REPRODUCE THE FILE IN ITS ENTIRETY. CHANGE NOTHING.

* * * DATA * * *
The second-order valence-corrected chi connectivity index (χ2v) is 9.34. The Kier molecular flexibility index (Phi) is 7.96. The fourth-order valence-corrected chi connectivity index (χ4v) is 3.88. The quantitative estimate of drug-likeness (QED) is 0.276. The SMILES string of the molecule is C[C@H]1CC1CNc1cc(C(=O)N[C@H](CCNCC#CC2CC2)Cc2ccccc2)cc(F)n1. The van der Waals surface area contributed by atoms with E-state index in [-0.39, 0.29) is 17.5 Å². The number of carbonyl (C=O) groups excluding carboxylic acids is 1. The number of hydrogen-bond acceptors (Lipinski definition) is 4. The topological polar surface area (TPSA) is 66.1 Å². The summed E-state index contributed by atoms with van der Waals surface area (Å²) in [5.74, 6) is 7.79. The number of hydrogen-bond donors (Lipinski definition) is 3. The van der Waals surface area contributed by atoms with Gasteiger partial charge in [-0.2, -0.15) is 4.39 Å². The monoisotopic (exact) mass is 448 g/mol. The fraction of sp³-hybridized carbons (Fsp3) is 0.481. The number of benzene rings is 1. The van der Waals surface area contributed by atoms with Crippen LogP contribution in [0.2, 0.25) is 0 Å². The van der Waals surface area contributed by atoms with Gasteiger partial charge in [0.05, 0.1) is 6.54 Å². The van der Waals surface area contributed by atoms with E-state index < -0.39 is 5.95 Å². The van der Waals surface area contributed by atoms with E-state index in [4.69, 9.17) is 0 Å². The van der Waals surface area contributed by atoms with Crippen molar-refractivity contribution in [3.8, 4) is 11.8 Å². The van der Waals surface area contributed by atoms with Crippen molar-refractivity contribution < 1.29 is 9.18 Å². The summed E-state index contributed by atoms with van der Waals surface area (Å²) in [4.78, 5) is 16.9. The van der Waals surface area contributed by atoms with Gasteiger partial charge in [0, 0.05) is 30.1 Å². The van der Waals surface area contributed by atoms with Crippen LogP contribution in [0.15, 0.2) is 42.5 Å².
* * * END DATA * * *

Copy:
The second-order valence-corrected chi connectivity index (χ2v) is 9.34. The Kier molecular flexibility index (Phi) is 7.96. The fourth-order valence-corrected chi connectivity index (χ4v) is 3.88. The quantitative estimate of drug-likeness (QED) is 0.276. The SMILES string of the molecule is C[C@H]1CC1CNc1cc(C(=O)N[C@H](CCNCC#CC2CC2)Cc2ccccc2)cc(F)n1. The van der Waals surface area contributed by atoms with E-state index in [-0.39, 0.29) is 17.5 Å². The number of carbonyl (C=O) groups excluding carboxylic acids is 1. The number of hydrogen-bond acceptors (Lipinski definition) is 4. The topological polar surface area (TPSA) is 66.1 Å². The summed E-state index contributed by atoms with van der Waals surface area (Å²) in [5.74, 6) is 7.79. The number of hydrogen-bond donors (Lipinski definition) is 3. The van der Waals surface area contributed by atoms with Gasteiger partial charge in [-0.2, -0.15) is 4.39 Å². The monoisotopic (exact) mass is 448 g/mol. The fraction of sp³-hybridized carbons (Fsp3) is 0.481. The number of benzene rings is 1. The van der Waals surface area contributed by atoms with Crippen LogP contribution in [0.2, 0.25) is 0 Å². The van der Waals surface area contributed by atoms with Gasteiger partial charge in [0.05, 0.1) is 6.54 Å². The van der Waals surface area contributed by atoms with E-state index < -0.39 is 5.95 Å². The van der Waals surface area contributed by atoms with E-state index in [4.69, 9.17) is 0 Å². The van der Waals surface area contributed by atoms with Crippen molar-refractivity contribution in [3.8, 4) is 11.8 Å². The van der Waals surface area contributed by atoms with Crippen molar-refractivity contribution < 1.29 is 9.18 Å². The summed E-state index contributed by atoms with van der Waals surface area (Å²) in [4.78, 5) is 16.9. The van der Waals surface area contributed by atoms with Gasteiger partial charge in [0, 0.05) is 30.1 Å². The van der Waals surface area contributed by atoms with Crippen LogP contribution in [0.15, 0.2) is 42.5 Å².